The major players in this burgeoning transportation sector tend to view themselves as micromobility providers rather than evangelists of a particular vehicle type. Uber and Lyft may be associated with cars, but they’re expanding into both bikes and scooters. Motivate, the docked bikeshare company, has recently diversified into e-bikes and dockless technology. Ofo is expecting to add scooters and e-bikes to its North American fleet this year. And Lime, which currently offers scooters, bikes, and e-bikes, is developing a “transit pod,” which will be something like an enclosed electric scooter.

Meanwhile, Organic Transit, maker of the ELF, is working on a new model that will not require pedaling, and is participating in an autonomous vehicle experiment with the University of Washington. There are already shared networks of ELFs at universities, resorts, and among private employers, and the company is looking at more shared options for the general public, according to company CEO Cotter, which could speed adoption among potential ELF pilots who can’t afford to purchase one outright.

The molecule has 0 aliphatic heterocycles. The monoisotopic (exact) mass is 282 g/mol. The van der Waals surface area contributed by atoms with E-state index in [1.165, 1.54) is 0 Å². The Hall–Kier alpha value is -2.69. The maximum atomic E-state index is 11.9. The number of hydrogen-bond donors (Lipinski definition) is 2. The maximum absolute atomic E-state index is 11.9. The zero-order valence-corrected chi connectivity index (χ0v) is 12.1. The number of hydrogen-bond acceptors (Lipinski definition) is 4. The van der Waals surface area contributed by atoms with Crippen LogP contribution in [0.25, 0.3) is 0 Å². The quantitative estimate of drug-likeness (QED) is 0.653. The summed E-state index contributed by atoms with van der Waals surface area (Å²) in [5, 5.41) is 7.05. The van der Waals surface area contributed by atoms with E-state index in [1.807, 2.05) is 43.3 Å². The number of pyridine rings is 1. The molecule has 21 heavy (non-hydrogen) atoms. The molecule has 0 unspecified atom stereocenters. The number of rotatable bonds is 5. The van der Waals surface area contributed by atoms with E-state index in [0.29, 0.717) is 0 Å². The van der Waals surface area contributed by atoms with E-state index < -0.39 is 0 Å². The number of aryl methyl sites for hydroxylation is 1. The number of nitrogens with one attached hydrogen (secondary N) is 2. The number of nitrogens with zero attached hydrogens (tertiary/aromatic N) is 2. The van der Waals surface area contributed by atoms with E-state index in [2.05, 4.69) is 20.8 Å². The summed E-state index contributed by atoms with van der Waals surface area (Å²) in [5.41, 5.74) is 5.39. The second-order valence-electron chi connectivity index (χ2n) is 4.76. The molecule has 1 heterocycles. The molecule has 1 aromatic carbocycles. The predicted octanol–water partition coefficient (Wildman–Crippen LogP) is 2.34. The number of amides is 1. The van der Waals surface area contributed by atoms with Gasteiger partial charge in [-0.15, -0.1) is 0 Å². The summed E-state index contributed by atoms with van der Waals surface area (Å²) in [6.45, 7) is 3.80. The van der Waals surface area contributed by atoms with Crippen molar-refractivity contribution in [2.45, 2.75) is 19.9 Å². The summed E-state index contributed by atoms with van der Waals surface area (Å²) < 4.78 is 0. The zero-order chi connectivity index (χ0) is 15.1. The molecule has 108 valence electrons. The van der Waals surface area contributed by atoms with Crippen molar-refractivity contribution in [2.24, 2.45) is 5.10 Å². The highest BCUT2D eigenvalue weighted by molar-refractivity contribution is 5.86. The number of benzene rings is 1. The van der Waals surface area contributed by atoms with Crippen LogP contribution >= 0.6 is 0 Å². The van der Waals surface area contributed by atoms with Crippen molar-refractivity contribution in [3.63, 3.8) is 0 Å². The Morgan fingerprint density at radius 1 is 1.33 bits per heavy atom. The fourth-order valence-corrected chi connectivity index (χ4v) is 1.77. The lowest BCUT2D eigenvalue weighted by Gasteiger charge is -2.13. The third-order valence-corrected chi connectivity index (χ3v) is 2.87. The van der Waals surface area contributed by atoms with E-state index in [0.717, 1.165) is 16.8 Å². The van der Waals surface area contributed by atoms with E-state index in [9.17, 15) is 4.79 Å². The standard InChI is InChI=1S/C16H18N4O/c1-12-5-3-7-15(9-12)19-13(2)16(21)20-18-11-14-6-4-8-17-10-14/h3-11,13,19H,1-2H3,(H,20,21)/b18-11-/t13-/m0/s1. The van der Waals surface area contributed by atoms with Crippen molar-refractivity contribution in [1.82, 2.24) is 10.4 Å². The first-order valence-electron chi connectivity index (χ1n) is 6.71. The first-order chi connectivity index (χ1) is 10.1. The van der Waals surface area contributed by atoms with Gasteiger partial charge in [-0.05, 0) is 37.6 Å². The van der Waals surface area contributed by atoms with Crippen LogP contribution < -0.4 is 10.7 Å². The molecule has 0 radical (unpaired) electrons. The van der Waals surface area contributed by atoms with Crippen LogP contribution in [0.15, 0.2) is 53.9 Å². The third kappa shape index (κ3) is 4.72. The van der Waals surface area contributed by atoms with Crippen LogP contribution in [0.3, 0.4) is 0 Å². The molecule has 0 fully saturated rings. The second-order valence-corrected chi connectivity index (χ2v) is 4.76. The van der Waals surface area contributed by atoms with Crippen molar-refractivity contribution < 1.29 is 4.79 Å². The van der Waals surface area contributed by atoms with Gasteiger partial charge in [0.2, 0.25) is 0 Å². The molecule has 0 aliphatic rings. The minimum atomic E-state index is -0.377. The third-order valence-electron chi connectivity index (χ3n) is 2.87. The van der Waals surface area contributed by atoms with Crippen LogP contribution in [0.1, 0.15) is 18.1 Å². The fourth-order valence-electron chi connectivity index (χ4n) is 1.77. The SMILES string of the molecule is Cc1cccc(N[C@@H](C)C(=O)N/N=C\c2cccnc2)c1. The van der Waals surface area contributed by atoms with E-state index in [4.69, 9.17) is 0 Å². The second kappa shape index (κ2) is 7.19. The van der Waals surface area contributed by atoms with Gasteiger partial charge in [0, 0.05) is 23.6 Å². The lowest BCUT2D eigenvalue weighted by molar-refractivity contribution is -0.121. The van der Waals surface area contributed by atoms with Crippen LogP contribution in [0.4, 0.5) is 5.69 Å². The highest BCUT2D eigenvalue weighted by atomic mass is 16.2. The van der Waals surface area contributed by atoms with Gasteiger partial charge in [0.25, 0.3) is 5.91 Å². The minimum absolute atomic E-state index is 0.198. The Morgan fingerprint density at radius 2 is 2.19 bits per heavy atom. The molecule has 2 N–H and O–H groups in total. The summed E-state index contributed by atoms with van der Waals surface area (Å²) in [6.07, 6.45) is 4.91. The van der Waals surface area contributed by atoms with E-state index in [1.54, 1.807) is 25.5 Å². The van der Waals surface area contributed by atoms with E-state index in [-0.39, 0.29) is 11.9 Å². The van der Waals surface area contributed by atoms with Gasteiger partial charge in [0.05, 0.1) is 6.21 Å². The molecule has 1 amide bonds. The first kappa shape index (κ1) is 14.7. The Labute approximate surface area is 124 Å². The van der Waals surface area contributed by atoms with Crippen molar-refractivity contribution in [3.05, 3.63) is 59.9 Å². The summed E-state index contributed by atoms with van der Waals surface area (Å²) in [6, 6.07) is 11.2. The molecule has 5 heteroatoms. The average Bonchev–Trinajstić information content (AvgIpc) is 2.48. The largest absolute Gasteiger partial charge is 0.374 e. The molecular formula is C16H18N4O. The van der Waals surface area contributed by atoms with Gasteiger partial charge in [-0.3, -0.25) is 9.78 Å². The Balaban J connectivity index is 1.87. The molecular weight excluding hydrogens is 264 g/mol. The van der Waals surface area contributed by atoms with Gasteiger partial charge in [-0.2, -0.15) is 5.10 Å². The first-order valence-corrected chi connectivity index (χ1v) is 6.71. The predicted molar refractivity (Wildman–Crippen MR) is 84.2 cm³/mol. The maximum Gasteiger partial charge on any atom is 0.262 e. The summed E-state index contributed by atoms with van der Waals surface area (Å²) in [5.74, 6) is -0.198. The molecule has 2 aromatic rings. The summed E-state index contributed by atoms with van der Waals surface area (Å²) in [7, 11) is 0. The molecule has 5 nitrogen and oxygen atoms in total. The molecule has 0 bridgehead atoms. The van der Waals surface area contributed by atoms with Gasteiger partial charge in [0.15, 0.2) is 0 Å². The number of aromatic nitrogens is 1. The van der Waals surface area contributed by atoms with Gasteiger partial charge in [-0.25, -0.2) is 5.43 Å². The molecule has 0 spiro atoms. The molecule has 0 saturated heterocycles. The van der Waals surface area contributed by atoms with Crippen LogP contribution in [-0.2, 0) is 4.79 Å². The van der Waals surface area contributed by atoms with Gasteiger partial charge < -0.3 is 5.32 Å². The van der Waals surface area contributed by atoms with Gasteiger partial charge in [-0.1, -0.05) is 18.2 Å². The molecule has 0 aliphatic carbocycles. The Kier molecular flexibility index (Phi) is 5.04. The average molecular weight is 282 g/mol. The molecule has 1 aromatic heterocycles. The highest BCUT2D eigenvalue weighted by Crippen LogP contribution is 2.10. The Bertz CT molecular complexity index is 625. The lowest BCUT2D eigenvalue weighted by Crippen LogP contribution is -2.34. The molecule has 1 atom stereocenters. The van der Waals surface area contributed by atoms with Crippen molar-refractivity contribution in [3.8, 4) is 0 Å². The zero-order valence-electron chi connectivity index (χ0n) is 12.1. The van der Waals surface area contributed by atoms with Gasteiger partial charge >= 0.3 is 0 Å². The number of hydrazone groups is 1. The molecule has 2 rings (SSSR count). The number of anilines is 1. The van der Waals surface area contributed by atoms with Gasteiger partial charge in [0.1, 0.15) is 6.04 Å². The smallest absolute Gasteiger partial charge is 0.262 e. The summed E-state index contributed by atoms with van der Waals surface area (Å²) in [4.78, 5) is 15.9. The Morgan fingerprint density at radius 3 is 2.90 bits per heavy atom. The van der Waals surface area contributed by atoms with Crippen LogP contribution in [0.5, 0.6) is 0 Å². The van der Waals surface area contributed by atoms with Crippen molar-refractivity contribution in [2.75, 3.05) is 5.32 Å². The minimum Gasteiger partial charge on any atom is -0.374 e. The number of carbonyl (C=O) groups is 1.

“Ultimately to fuel people's needs in the urban environment we're going to need a variety of vehicle applications for different purposes and personal needs,” said Cotter. “And all of them are pretty much wonderful for specific uses—really, except for the automobile.”  

Mobilizing a Little Vehicle voting bloc

Transportation recently became the single biggest producer of greenhouse gas emissions in the U.S.; in cities, it tends to represent an even larger share. Meanwhile, 246 American cities signed on to the Paris Climate Agreement, which represents a commitment to reduce greenhouse gas emissions to 17 percent below 2005 levels by 2020, and even more by 2025. Some cities have gone further: Los Angeles recently pledged to produce zero net carbon emissions by 2050. Washington, D.C. has pledged to reduce greenhouse gas emissions from transportation by 60 percent by 2032.

In addition, 34 American cities have signed on to Vision Zero, a commitment to eliminate all traffic fatalities and major injuries that, so far, has been stymied by Americans’ increasingly lethal penchant for distracted driving. Vision Zero cities San Francisco and New York saw decreases in pedestrian and cyclist deaths in 2017, but other signatory cities, like Chicago and Los Angeles, saw increases—not just year over year, but above five year averages—tracking with a nationwide increase in traffic fatalities in recent years.